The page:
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Expert insight – Mary-Louise Morris

This month we talk to mindfulness teacher Mary-Louise about her work with teachers and students, mindfulness at home, and the importance of self-compassion.

 

Can you tell us a little bit about what you do?

I teach mindfulness and positive psychology in schools to teachers, and pupils aged 5-18 years. I also work one-to-one with children and young people to support them with a range of issues, from focus and concentration to digital distraction and general confidence issues.

 

What are the main benefits of mindfulness?

For me one of the biggest benefits of mindfulness is that it helps us to be kinder to ourselves. The kind and curious attitude which you cultivate in mindfulness can help to relax self-critical thoughts that get in the way of performing at your best and building positive relationships with others.

Research shows that self-critics are much more likely to be anxious and depressed. They also have lower confidence in their abilities, so developing self-compassion is a great skill which will support us through life’s inevitable ups and downs. It’s more reliable than self-esteem, which is always dependent on how we are doing relative to others around us.

 

How can mindfulness help children – both at home and at school?

Mindfulness can help promote a growth mindset when it comes to life’s challenges. Rather than being harsh and critical in the face of failure, we are much more prepared to learn from mistakes and grow. This helps children and adults develop amazing resilience and an ability to bounce back in the face of adversity.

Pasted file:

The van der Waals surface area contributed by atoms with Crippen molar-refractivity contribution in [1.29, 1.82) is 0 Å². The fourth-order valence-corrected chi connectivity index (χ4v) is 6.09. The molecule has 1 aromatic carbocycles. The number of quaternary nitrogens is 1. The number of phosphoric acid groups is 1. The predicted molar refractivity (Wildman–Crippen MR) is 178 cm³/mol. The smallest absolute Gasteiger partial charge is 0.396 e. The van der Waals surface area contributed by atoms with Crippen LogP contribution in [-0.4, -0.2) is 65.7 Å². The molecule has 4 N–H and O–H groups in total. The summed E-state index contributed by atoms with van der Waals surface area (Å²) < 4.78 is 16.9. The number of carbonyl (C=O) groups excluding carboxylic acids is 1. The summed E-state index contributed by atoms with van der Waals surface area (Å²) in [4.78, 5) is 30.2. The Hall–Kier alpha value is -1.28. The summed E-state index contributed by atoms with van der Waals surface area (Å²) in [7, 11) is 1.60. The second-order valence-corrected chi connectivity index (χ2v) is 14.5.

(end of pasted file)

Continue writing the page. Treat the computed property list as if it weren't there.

At home mindfulness can help parents with the demands of family life. It can support them to stay calm in a crisis and keep a sense of perspective. To avoid saying something they may regret and, most importantly, to be more connected to their children.

 

Why do you think more schools are introducing meditation into the classroom?

Schools recognise that wellbeing is intimately linked to academic performance. Mindfulness helps pupils and teachers be ready to learn, and helps everyone start the day from a calm and centred place.

Mindfulness is supported by robust research. It’s a proven intervention which is low cost, with no side effects. The increased evidence from neuroscience is reassuring, and shows that consistent practice of mindfulness can bring about actual changes to the brain – for example strengthening the part of the brain responsible for paying attention and making wise decisions. The good news is that the brain remains elastic throughout our lives, so attributes like empathy, happiness and optimism can be learnt.

 

What can parents do at home to promote mindfulness?

The best way for parents to promote mindfulness is to try it for themselves. Modelling the mindful attitude of patience, self-control, kindness and curiosity is more important than anything else. You can also try things as a family. I like mindfulness of technology; for example, having a family agreement to have no phones at certain times, so that parents and children can give each other their full attention. Our attention, and eye contact, are the greatest gifts that we can give anyone, and learning how to strengthen these – especially in today’s digitally distracted society – will serve us in many areas of life and contribute to our happiness.

For more tips on how to promote mindfulness at home, read this month’s blog post. And if you’d like to find out more about Mary-Louise’s work, visit her website or get in touch on +44 (0)7740 369806.

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